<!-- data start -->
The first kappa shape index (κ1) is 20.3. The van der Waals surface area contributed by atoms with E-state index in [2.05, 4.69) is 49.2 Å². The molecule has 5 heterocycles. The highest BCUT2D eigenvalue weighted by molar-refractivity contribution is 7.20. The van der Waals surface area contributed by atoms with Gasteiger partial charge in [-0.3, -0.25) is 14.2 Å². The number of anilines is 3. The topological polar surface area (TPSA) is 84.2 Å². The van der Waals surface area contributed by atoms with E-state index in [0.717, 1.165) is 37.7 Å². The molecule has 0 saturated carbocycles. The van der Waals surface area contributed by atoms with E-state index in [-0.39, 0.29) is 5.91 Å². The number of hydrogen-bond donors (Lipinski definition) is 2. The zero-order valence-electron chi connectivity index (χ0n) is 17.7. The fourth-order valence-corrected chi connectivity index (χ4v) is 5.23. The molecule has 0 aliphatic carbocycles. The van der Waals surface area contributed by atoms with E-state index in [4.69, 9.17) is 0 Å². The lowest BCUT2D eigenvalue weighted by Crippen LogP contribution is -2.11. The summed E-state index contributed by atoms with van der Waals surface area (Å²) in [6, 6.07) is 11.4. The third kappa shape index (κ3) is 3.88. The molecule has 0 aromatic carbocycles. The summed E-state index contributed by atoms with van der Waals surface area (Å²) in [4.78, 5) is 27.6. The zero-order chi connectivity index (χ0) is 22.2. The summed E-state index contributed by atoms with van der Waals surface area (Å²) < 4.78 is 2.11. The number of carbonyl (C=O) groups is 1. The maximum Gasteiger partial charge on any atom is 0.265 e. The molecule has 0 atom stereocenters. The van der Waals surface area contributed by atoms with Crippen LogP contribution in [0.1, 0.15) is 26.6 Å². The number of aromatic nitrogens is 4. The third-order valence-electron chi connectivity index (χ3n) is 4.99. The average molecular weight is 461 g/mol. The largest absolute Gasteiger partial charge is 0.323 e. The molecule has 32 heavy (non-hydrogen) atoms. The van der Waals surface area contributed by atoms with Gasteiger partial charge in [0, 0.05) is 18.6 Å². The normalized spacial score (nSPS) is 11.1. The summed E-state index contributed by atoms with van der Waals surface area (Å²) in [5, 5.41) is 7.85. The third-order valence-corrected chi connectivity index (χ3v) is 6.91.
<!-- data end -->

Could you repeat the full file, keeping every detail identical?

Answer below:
The first kappa shape index (κ1) is 20.3. The van der Waals surface area contributed by atoms with E-state index in [2.05, 4.69) is 49.2 Å². The molecule has 5 heterocycles. The highest BCUT2D eigenvalue weighted by molar-refractivity contribution is 7.20. The van der Waals surface area contributed by atoms with Gasteiger partial charge in [-0.3, -0.25) is 14.2 Å². The number of anilines is 3. The topological polar surface area (TPSA) is 84.2 Å². The van der Waals surface area contributed by atoms with E-state index in [0.717, 1.165) is 37.7 Å². The molecule has 0 saturated carbocycles. The van der Waals surface area contributed by atoms with E-state index in [-0.39, 0.29) is 5.91 Å². The number of hydrogen-bond donors (Lipinski definition) is 2. The zero-order valence-electron chi connectivity index (χ0n) is 17.7. The fourth-order valence-corrected chi connectivity index (χ4v) is 5.23. The molecule has 0 aliphatic carbocycles. The van der Waals surface area contributed by atoms with E-state index in [4.69, 9.17) is 0 Å². The lowest BCUT2D eigenvalue weighted by Crippen LogP contribution is -2.11. The summed E-state index contributed by atoms with van der Waals surface area (Å²) in [6, 6.07) is 11.4. The third kappa shape index (κ3) is 3.88. The molecule has 0 aromatic carbocycles. The summed E-state index contributed by atoms with van der Waals surface area (Å²) in [4.78, 5) is 27.6. The zero-order chi connectivity index (χ0) is 22.2. The summed E-state index contributed by atoms with van der Waals surface area (Å²) < 4.78 is 2.11. The number of carbonyl (C=O) groups is 1. The maximum Gasteiger partial charge on any atom is 0.265 e. The molecule has 0 atom stereocenters. The van der Waals surface area contributed by atoms with Crippen LogP contribution in [0.1, 0.15) is 26.6 Å². The number of aromatic nitrogens is 4. The third-order valence-electron chi connectivity index (χ3n) is 4.99. The average molecular weight is 461 g/mol. The largest absolute Gasteiger partial charge is 0.323 e. The molecule has 32 heavy (non-hydrogen) atoms. The van der Waals surface area contributed by atoms with Gasteiger partial charge in [0, 0.05) is 18.6 Å². The normalized spacial score (nSPS) is 11.1. The summed E-state index contributed by atoms with van der Waals surface area (Å²) in [5, 5.41) is 7.85. The third-order valence-corrected chi connectivity index (χ3v) is 6.91.